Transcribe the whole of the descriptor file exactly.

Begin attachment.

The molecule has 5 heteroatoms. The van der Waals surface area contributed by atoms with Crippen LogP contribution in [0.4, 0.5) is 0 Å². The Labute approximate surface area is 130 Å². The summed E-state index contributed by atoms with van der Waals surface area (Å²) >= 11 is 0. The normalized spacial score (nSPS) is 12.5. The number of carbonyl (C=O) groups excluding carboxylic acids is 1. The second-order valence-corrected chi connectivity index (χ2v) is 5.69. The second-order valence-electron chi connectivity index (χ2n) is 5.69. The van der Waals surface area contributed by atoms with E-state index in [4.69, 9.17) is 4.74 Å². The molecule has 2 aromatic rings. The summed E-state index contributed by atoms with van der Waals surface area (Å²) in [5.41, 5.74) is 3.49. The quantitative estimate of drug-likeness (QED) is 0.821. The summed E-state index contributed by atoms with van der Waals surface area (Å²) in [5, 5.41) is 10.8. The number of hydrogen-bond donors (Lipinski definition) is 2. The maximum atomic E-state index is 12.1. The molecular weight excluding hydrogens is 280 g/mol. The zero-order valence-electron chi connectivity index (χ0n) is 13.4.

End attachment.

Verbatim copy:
The molecule has 5 heteroatoms. The van der Waals surface area contributed by atoms with Crippen LogP contribution in [0.4, 0.5) is 0 Å². The Labute approximate surface area is 130 Å². The summed E-state index contributed by atoms with van der Waals surface area (Å²) >= 11 is 0. The normalized spacial score (nSPS) is 12.5. The number of carbonyl (C=O) groups excluding carboxylic acids is 1. The second-order valence-corrected chi connectivity index (χ2v) is 5.69. The second-order valence-electron chi connectivity index (χ2n) is 5.69. The van der Waals surface area contributed by atoms with E-state index in [4.69, 9.17) is 4.74 Å². The molecule has 2 aromatic rings. The summed E-state index contributed by atoms with van der Waals surface area (Å²) in [5.41, 5.74) is 3.49. The quantitative estimate of drug-likeness (QED) is 0.821. The summed E-state index contributed by atoms with van der Waals surface area (Å²) in [5, 5.41) is 10.8. The number of hydrogen-bond donors (Lipinski definition) is 2. The maximum atomic E-state index is 12.1. The molecular weight excluding hydrogens is 280 g/mol. The zero-order valence-electron chi connectivity index (χ0n) is 13.4.